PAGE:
I am officially infatuated with the person I am getting to know in Briar. Each day, like a magical bird, she molts, the beautiful feathers I have known and loved so dearly. They flutter delicately to the ground and in their place new, bold colored quills. I am fascinated and grateful by how mourning can turn to wonder as I bask in the newfound connection we have as the give and take of our conversation becomes more volley than catch.

It’s hard to put my finger on exactly what is changing, yet I feel the inexorable passage of time. I am quite honestly terrified at growing old, not for loss of beauty or independence, though I’m sure I’ll mourn those, I shudder at losing this time. Losing this moment when I am Mom, magician, fixer of things and hurts, and teacher. I hope that I will always be those things on some level, but it will never again be this potent. I love solving the riddle of her tempermant, deciphering signals that lead me to making her happy, chasing away tears or diffusing a tantrum. I revel in the sensation of her small hand in mine, at once strong and fragile. I love riding out the desire to step in when she says she can do it. I ache when she moves past needing help, but then does something that so delights me in its demonstration of her finding her own way.

Tonight, brushing our teeth, she on a stool and me standing behind her, I watched her waving her tooth brush under the stream of water. She paused and then reached for the faucet, turning the hot water off and increasing the cold. She swiped her brush in the stream and lifted it to her mouth to drink. My jaw hung wide open as I watched her use the brush to catch more water to drink. Then she switched the temperature again to moisten a wash cloth. It seemed so incomprehensible that she would know to take these precautions, but she did. And she did so as if she’d been doing it all along, instead of doing it for the very first time right before my eyes.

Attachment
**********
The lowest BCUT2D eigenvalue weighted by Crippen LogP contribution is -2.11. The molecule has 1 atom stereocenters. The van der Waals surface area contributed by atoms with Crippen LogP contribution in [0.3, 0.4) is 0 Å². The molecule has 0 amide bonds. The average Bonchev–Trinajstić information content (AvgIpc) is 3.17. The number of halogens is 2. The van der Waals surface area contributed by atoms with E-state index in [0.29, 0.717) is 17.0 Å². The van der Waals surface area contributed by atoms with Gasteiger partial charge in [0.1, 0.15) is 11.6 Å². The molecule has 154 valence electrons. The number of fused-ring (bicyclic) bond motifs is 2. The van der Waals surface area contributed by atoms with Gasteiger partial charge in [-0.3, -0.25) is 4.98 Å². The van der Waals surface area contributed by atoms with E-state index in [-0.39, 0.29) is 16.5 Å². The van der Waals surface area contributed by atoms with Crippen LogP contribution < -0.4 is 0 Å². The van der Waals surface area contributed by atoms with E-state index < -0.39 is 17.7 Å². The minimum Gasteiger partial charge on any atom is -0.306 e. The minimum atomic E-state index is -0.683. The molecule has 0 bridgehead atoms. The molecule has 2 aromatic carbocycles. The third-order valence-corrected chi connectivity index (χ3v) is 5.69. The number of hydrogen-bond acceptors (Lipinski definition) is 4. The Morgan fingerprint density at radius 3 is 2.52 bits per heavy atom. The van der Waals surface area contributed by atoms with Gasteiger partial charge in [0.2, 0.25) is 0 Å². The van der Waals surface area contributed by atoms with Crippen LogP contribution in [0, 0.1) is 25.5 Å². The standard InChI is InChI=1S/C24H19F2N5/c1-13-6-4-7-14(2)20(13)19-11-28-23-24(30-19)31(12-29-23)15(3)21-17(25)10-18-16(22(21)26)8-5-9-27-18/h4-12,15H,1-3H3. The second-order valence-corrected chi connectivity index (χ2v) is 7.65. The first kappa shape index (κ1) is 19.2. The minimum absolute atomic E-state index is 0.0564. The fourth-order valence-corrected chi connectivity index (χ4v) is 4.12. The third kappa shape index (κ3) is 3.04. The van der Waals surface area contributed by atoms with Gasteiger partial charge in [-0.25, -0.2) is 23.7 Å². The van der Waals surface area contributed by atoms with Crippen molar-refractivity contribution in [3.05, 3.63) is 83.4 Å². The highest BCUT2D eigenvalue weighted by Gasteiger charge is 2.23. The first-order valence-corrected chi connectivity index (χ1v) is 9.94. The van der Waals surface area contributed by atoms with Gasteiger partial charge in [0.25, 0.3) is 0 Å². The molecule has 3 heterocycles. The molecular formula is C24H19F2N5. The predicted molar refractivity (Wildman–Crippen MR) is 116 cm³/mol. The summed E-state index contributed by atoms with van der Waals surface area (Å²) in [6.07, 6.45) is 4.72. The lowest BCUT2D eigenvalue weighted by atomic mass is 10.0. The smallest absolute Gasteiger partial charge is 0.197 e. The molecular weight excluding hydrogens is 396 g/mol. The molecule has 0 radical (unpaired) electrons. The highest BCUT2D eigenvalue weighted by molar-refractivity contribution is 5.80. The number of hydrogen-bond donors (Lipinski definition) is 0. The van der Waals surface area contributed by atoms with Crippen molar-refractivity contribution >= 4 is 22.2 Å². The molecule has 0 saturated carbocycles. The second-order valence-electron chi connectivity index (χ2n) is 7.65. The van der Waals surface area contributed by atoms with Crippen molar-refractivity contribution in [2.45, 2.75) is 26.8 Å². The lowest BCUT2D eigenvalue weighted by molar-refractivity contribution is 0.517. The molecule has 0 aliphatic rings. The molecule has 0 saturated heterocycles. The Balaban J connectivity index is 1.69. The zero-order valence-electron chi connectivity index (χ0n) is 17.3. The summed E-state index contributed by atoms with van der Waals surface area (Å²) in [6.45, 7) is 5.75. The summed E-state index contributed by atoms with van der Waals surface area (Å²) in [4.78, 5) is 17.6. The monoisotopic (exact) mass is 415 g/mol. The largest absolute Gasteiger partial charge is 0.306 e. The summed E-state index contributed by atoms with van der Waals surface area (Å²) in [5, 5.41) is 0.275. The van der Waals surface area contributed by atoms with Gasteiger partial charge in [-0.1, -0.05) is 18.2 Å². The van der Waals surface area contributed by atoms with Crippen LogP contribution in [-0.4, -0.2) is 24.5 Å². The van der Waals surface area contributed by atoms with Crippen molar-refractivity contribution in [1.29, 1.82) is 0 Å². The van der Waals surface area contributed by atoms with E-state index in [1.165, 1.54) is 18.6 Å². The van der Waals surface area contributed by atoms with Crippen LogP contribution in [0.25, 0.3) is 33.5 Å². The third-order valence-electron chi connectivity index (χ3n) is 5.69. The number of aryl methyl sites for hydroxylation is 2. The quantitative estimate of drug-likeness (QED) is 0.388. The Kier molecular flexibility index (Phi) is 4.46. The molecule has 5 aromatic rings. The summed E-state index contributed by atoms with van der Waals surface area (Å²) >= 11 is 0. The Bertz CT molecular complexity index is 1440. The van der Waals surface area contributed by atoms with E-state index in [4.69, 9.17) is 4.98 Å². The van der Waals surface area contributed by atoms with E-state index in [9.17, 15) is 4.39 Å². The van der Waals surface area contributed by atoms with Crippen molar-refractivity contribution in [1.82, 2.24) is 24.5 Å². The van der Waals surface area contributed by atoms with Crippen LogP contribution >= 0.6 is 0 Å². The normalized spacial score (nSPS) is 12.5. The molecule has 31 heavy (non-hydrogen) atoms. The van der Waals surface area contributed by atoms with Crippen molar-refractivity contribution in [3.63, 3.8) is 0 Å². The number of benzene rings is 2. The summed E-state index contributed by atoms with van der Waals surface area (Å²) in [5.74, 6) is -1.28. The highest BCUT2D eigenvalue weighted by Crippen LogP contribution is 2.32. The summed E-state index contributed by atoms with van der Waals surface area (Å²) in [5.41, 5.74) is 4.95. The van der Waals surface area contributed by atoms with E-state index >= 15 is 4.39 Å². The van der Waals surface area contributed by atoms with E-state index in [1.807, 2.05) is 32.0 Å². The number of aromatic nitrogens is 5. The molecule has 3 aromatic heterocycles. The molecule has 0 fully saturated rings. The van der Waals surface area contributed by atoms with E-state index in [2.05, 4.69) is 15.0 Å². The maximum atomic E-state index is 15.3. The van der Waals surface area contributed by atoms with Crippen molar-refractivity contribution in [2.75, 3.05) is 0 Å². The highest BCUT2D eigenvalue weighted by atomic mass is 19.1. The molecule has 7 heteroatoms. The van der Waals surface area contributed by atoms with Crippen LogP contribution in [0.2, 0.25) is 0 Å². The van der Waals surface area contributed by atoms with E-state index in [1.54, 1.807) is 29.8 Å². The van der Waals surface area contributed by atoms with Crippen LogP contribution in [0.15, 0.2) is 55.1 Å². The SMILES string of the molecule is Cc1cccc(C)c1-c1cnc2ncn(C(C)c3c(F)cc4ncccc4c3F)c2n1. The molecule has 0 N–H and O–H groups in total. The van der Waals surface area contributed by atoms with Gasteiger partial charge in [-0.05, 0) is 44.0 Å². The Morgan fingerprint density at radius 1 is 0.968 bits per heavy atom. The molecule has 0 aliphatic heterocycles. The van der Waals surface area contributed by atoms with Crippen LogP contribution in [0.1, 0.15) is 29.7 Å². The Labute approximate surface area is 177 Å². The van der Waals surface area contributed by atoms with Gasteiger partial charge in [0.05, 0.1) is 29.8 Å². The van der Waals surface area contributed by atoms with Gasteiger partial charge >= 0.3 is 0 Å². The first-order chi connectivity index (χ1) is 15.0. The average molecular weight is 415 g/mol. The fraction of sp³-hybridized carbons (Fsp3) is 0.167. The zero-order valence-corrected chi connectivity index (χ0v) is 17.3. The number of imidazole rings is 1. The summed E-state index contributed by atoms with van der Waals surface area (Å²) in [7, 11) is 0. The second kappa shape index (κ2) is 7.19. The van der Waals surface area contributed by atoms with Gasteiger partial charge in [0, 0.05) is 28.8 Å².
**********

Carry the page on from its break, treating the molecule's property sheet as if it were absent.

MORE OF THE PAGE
Just the other day she replaced Mommy with Mama. I had thought that it was a one time thing as she tends to bounce back and forth with the ways she calls out for us.

Mama give Briar a fresh shirt to fix the water on my neck?

Oh Mama, thank you so very much.

The context of how she is using it feels more grown up, yet the musical way she says it seems to somehow bridge the span between the little Briar of the past 2 and a half years and the little girl that is bursting through. I am working very hard to keep the tears at bay with each milestone so that I can see clearly enough to celebrate the next achievement.

Don’t worry, Mama. Don’t worry.